Among African-American men, baldness is associated with a higher risk of prostate cancer, finds study published in Cancer Epidemiology, Biomarkers & Prevention.
"We focused on African-American men because they are at high risk for developing prostate cancer and are more than twice as likely to die from prostate cancer than other groups in the United States," said Charnita Zeigler-Johnson, Ph.D., research assistant professor at the Center for Clinical Epidemiology and Biostatistics at the University of Pennsylvania in Philadelphia. "Although this is a high-risk group for poor prostate cancer outcomes, no published study had focused on evaluating baldness as a potential risk factor in a sample of African-American men."
Zeigler-Johnson and her colleagues identified 318 men with prostate cancer and 219 controls among participants who enrolled in the Study of Clinical Outcomes, Risk and Ethnicity (SCORE) between 1998 and 2010. All of them were African-American and had varying degrees of baldness. They obtained information on type of baldness (none, frontal and vertex) and other medical history using a questionnaire.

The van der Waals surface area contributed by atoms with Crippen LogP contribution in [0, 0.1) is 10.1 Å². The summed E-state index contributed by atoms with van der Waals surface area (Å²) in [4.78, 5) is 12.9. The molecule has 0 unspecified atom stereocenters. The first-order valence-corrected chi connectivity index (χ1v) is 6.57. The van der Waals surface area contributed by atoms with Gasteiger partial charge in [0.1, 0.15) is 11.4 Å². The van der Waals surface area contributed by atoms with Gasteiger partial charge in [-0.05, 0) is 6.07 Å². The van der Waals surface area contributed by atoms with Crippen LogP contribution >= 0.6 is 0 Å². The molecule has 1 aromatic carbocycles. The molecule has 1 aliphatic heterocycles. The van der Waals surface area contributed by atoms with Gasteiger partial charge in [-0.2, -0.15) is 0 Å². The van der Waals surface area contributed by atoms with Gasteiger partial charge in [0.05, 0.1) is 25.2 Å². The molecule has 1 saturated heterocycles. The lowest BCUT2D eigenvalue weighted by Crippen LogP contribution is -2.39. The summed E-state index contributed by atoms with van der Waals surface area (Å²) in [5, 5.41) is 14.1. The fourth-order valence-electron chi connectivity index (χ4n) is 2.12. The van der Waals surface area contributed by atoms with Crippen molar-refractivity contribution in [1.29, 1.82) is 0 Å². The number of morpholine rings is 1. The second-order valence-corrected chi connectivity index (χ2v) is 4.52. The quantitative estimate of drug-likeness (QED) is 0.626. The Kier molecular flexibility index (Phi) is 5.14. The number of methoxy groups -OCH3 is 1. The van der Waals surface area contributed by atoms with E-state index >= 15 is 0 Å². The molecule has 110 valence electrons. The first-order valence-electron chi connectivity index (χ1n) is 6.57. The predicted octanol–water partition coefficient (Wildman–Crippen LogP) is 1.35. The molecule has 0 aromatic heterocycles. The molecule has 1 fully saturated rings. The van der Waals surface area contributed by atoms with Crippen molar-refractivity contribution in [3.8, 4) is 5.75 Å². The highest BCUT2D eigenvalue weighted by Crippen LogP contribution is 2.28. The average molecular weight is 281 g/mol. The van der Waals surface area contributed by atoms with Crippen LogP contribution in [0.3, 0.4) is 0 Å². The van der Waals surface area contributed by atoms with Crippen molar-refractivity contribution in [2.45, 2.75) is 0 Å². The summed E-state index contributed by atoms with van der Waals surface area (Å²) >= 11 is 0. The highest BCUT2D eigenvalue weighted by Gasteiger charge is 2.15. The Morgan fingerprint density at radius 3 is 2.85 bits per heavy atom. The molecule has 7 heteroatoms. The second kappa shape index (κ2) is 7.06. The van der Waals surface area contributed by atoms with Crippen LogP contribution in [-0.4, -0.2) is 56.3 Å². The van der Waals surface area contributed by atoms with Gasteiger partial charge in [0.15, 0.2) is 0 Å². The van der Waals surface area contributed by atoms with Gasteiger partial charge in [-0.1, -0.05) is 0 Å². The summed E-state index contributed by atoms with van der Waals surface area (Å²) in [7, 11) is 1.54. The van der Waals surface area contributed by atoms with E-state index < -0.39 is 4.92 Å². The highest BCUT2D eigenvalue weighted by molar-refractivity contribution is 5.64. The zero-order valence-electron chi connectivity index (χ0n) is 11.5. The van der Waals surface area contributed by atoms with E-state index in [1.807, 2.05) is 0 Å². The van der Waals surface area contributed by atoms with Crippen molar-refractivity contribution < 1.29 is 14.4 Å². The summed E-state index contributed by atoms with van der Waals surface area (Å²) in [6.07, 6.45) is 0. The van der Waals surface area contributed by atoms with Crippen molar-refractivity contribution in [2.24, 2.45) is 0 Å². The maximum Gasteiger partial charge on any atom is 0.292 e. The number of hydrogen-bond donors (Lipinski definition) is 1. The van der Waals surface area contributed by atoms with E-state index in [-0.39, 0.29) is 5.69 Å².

The researchers found that any baldness was associated with a 69 percent increased risk of prostate cancer. In particular, African-American men with frontal baldness, and not vertex baldness, were more than twice as likely to have been diagnosed with advanced prostate cancer. This association was even stronger among men who were diagnosed when younger than 60, with a sixfold increase in high-stage prostate cancer and a fourfold increase in high-grade prostate cancer.
In addition, among younger men with prostate cancer, those with frontal baldness were more likely to have a high prostate-specific antigen level at diagnosis.
"Early-onset baldness may be a risk factor for early-onset prostate cancer in African-American men, particularly younger men," said Zeigler-Johnson. "Pending future studies to confirm our results, there is a potential to use early-onset baldness as a clinical indicator of increased risk for prostate cancer in some populations of men."